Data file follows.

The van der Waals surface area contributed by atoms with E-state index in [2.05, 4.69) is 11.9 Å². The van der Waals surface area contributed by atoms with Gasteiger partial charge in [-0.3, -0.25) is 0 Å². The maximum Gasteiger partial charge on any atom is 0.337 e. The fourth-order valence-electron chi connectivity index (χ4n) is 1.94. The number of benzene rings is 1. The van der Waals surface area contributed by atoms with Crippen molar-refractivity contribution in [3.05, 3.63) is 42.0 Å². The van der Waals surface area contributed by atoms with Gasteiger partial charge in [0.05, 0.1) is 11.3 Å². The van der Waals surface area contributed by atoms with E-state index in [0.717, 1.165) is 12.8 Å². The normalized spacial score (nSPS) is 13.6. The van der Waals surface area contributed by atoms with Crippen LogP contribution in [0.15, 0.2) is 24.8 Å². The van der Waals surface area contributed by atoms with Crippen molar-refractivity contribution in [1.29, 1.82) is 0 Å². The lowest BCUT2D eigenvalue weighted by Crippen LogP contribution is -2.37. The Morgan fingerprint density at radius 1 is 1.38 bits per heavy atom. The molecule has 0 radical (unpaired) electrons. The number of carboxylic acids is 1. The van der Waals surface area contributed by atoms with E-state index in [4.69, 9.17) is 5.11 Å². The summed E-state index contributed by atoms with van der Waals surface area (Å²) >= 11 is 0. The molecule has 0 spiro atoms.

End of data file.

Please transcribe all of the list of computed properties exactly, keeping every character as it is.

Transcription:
The van der Waals surface area contributed by atoms with E-state index in [2.05, 4.69) is 11.9 Å². The van der Waals surface area contributed by atoms with Gasteiger partial charge in [-0.3, -0.25) is 0 Å². The maximum Gasteiger partial charge on any atom is 0.337 e. The fourth-order valence-electron chi connectivity index (χ4n) is 1.94. The number of benzene rings is 1. The van der Waals surface area contributed by atoms with Crippen molar-refractivity contribution in [3.05, 3.63) is 42.0 Å². The van der Waals surface area contributed by atoms with Gasteiger partial charge in [0.05, 0.1) is 11.3 Å². The van der Waals surface area contributed by atoms with E-state index in [0.717, 1.165) is 12.8 Å². The normalized spacial score (nSPS) is 13.6. The van der Waals surface area contributed by atoms with Crippen LogP contribution in [0.15, 0.2) is 24.8 Å². The van der Waals surface area contributed by atoms with Crippen molar-refractivity contribution in [1.29, 1.82) is 0 Å². The lowest BCUT2D eigenvalue weighted by Crippen LogP contribution is -2.37. The Morgan fingerprint density at radius 1 is 1.38 bits per heavy atom. The molecule has 0 radical (unpaired) electrons. The number of carboxylic acids is 1. The van der Waals surface area contributed by atoms with E-state index in [4.69, 9.17) is 5.11 Å². The summed E-state index contributed by atoms with van der Waals surface area (Å²) >= 11 is 0. The molecule has 0 spiro atoms.